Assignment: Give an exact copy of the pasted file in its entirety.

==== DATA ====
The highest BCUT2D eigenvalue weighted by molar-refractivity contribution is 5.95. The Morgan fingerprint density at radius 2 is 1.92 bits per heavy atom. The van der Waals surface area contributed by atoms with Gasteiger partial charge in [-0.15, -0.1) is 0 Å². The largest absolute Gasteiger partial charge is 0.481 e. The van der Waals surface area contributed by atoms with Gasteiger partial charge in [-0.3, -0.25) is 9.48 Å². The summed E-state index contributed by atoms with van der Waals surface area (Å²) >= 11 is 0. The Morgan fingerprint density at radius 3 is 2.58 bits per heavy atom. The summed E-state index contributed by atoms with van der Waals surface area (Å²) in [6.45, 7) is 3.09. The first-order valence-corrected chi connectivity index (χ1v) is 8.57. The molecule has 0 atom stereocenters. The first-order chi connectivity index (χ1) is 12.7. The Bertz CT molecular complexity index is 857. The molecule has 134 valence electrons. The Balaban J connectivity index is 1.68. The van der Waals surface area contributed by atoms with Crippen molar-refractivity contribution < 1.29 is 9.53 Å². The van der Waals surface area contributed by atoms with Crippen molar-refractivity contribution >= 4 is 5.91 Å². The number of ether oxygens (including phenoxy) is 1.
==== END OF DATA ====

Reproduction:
The highest BCUT2D eigenvalue weighted by molar-refractivity contribution is 5.95. The Morgan fingerprint density at radius 2 is 1.92 bits per heavy atom. The van der Waals surface area contributed by atoms with Gasteiger partial charge in [-0.15, -0.1) is 0 Å². The largest absolute Gasteiger partial charge is 0.481 e. The van der Waals surface area contributed by atoms with Gasteiger partial charge in [-0.3, -0.25) is 9.48 Å². The summed E-state index contributed by atoms with van der Waals surface area (Å²) >= 11 is 0. The Morgan fingerprint density at radius 3 is 2.58 bits per heavy atom. The summed E-state index contributed by atoms with van der Waals surface area (Å²) in [6.45, 7) is 3.09. The first-order valence-corrected chi connectivity index (χ1v) is 8.57. The molecule has 0 atom stereocenters. The first-order chi connectivity index (χ1) is 12.7. The Bertz CT molecular complexity index is 857. The molecule has 134 valence electrons. The Balaban J connectivity index is 1.68. The van der Waals surface area contributed by atoms with Crippen molar-refractivity contribution < 1.29 is 9.53 Å². The van der Waals surface area contributed by atoms with Crippen molar-refractivity contribution >= 4 is 5.91 Å². The number of ether oxygens (including phenoxy) is 1.